Beethoven referred to his Symphony No. 8 as his “little Symphony” in F Major. As regards the elapsed time, he was right — only the First Symphony is of comparable brevity in his symphonic output. In effect, however, the work is rather more concentrated than simply short, and it has a greater impact than its duration would seem to allow. Part of the effectual size of the Symphony is achieved by the multiplicity of musical events that it contains, and author John N. Burk observed that the quick changes from one idea to another carry with them the underlying current of humor that characterizes the work. Pitts Sanborn saw a more universal quality in Beethoven’s style in the Eighth Symphony: “It is the laughter of a man who has lived and suffered and, scaling the heights, achieved the summit…. Only here and there does a note of rebellion momentarily intrude itself; and here and there, in brief lyrical repose we have … an intimation of Divinity more than the ear discovers.”
American music critic Olin Downes wrote, “In no other work is Beethoven more completely and recklessly the master. The audacity and extravagance of his invention are without end, being subject, at the same time, to a supreme command of form and technique.”
About William Eddins
William Eddins is the Music Director of the Edmonton Symphony Orchestra and a frequent guest conductor of major orchestras throughout the world. Recent highlights include opening the 2014 Boston Symphony Tanglewood season with soprano Reneé Fleming, conducting the RAI Orchestra Sinfonica Nazionale on Italian television and leading Gershwin’s Porgy and Bess with Opera de Lyon. In2012 he led the Edmonton Symphony Orchestra in a Carnegie Hall concert as part of the Spring for Music Festival. In summer 2015, he led the Cleveland Orchestra in Wynton Marsalis’ Swing Symphony with the Jazz at Lincoln Center Orchestra. Engagements have included the Cleveland Orchestra, New York Philharmonic, Boston Symphony, Philadelphia Orchestra, the symphony orchestras of Chicago, San Francisco, Minnesota, Cincinnati, Atlanta, Detroit, Dallas, Baltimore, Indianapolis, Milwaukee, Houston, as well as the Los Angeles and Buffalo Philharmonics.
He was Principal Guest Conductor of the RTÉ National Symphony Orchestra (Ireland) from 2001 to 2006. In Europe he has conducted the Berlin Staatskapelle, Royal Scottish National Orchestra, Bergen Philharmonic, Barcelona Symphony Orchestra, and the Lisbon Metropolitan Orchestra. He has also conducted the Natal Philharmonic on tour of South Africa with soprano Renee Fleming, as well as the orchestras of Perth and Adelaide in Australia.
Mr. Eddins is an accomplished pianist and chamber musician. He regularly play-conducts from the piano in works by Mozart, Beethoven, Gershwin and Ravel.
For high resolution photos of Mr. Eddins, please visit http://www.williameddins.com/mgrmedia.html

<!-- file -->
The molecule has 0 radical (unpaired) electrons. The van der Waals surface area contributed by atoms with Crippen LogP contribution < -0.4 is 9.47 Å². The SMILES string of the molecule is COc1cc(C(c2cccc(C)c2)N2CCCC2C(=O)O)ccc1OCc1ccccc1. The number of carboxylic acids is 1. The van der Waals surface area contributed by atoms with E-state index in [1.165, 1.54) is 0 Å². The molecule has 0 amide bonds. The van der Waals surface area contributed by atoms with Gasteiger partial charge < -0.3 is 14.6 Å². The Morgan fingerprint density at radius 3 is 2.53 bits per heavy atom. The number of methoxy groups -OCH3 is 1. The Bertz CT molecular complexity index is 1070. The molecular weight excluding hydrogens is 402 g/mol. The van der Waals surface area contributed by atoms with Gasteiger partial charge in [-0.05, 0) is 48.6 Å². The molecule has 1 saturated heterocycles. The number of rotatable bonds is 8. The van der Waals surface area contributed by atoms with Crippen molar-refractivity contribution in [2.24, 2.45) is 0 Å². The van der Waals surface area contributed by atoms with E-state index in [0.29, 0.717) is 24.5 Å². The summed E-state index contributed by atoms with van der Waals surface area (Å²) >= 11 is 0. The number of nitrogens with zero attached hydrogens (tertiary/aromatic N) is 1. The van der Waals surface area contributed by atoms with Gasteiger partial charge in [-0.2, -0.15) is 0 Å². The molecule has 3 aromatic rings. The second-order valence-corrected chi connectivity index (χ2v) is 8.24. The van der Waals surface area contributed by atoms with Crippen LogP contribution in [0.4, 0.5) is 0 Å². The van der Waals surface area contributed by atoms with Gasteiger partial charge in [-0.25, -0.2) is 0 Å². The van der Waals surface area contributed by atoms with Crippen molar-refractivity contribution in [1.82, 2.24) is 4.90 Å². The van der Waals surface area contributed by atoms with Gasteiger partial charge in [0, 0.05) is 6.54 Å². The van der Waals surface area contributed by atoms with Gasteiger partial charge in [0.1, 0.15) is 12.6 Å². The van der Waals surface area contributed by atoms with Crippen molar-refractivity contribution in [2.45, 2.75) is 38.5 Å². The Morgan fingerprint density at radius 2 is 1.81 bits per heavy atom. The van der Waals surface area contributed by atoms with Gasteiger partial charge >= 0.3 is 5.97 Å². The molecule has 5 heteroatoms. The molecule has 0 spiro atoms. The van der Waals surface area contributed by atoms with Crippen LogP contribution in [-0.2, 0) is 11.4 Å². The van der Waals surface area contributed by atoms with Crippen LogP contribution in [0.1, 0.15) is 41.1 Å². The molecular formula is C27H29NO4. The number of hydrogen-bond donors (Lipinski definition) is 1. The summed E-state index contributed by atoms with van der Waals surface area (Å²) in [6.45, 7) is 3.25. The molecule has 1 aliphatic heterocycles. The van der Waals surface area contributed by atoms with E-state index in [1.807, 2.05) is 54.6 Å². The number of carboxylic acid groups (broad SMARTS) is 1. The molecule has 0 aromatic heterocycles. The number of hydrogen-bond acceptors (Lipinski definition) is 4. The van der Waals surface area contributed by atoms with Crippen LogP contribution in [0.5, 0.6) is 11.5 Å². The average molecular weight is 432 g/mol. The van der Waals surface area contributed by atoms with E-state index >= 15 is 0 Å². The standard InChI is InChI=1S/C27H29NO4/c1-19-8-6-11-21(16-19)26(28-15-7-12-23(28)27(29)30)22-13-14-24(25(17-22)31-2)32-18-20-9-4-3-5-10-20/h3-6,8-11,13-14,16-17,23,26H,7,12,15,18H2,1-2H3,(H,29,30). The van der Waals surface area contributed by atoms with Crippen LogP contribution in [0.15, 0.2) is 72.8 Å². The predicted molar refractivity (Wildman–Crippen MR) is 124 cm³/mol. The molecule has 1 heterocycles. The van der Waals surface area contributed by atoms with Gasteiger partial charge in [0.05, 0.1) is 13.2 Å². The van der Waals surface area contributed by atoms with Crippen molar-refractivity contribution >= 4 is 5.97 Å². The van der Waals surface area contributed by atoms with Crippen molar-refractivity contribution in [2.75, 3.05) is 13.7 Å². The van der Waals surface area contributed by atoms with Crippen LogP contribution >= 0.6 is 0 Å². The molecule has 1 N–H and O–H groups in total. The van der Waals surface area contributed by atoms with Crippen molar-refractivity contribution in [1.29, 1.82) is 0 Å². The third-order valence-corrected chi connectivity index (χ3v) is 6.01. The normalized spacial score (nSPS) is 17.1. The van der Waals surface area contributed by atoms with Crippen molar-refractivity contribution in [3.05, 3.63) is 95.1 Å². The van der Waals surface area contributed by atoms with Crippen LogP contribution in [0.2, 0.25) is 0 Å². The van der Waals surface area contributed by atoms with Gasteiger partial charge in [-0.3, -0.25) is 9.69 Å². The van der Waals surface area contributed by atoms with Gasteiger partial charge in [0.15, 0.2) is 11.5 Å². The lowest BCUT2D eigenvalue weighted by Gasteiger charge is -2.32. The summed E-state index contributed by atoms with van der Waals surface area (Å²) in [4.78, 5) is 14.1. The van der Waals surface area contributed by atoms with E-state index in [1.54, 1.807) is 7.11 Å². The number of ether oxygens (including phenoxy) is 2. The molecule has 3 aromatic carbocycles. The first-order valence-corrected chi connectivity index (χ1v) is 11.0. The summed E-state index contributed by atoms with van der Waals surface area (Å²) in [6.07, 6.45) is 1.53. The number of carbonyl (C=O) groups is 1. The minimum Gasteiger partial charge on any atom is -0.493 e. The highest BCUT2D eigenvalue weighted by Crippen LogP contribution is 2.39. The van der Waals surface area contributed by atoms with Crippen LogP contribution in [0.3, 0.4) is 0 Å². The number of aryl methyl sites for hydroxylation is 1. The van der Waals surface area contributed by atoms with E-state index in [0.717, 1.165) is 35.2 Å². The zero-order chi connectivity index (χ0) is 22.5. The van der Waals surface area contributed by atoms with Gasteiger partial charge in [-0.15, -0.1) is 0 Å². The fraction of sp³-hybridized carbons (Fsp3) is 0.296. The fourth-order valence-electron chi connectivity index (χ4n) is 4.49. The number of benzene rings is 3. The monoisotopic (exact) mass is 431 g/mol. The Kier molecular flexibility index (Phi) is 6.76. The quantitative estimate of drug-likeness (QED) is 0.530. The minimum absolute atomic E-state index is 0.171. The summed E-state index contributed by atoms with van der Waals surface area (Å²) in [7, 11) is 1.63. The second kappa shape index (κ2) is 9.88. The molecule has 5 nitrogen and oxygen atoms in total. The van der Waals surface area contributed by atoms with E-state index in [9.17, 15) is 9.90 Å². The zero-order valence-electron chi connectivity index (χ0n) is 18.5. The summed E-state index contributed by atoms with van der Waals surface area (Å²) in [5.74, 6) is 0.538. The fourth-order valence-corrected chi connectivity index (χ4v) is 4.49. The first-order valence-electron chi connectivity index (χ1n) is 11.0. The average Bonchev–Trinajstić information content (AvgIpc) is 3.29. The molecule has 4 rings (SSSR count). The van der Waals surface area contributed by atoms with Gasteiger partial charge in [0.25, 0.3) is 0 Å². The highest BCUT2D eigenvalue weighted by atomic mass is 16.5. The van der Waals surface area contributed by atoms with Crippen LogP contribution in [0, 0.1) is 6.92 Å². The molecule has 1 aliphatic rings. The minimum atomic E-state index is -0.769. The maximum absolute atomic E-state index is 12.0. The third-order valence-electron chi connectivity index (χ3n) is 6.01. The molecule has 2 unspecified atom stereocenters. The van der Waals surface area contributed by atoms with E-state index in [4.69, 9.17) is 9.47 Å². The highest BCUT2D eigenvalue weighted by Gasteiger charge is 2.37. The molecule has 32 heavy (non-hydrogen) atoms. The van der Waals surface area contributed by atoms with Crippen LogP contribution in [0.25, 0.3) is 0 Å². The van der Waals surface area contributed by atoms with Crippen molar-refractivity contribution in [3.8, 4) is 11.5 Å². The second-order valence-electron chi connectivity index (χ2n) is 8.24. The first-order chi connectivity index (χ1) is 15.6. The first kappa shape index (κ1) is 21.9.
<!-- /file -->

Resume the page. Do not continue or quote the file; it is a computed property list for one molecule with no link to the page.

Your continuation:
Hartford Symphony Orchestra Masterworks Series
Thursday – Saturday, December 5-7*
*The 3 p.m. matinee performance will be held on Saturday instead of Sunday for this program only, due to the Hartford Veterans’ Day Parade taking place on Sunday.
Belding Theater at The Bushnell
Thursday 7:30pm?Friday 8pm?Saturday 3 & 8 pm
Tickets starting at $36; $10 for students with ID
860-987-5900 or www.hartfordsymphony.org
William Eddins conductor and piano
Coriolan Overture, Op. 62
Piano Concerto No. 3 in C minor, Op. 37
Symphony No. 8 in F Major, Op.93
Masterworks Series Sponsor:
The Edward C. and Ann T. Roberts Foundation
Concert sponsors: Cly-Del Manufacturing Company
HSO programs are funded in part by the Greater Hartford Arts Council, the Hartford Foundation for Public Giving, and with support from the Department of Economic and Community Development, Connecticut Office of the Arts, which also receives support from the National Endowment for the Arts, a federal agency.
Upcoming HSO Concerts
JOYFUL VOICES with THE HARTFORD CHORALE
Thursday – Sunday, December 3-6, 2015
Belding Theater at The Bushnell
Thursday 7:30pm?Friday & Saturday 8pm?Sunday 3pm
Tickets starting at $35.00; $10.00 for students with ID
860-987-5900 or www.hartfordsymphony.org
860-987-5900 or www.hartfordsymphony.org <https://hartfordsymphony.org>
Carolyn Kuan conductor
Richard Coffey, music director
Matthew Worth baritone
Melody Moore soprano
Higdon Blue Cathedral
Fauré Requiem in D minor, Op. 48
Handel Excerpts from Messiah
Let joyous music warm your heart and lift your holiday spirit, as the masterful musicians of the HSO are joined by the magnificent voices of The Hartford Chorale. 2010 Pulitzer Prize winner Jennifer Higdon describes the muse for her composition as being “blue like the sky, where all possibilities soar…and a cathedral, a place of thought, growth and spiritual expression.” Created almost certainly as a musical tribute to his father, Fauré’s Requiem is noted for its calm, serene and peaceful outlook. Handel’s oratorio Messiah is the most powerful telling of the Passion story – a soaring celebration of salvation and rebirth!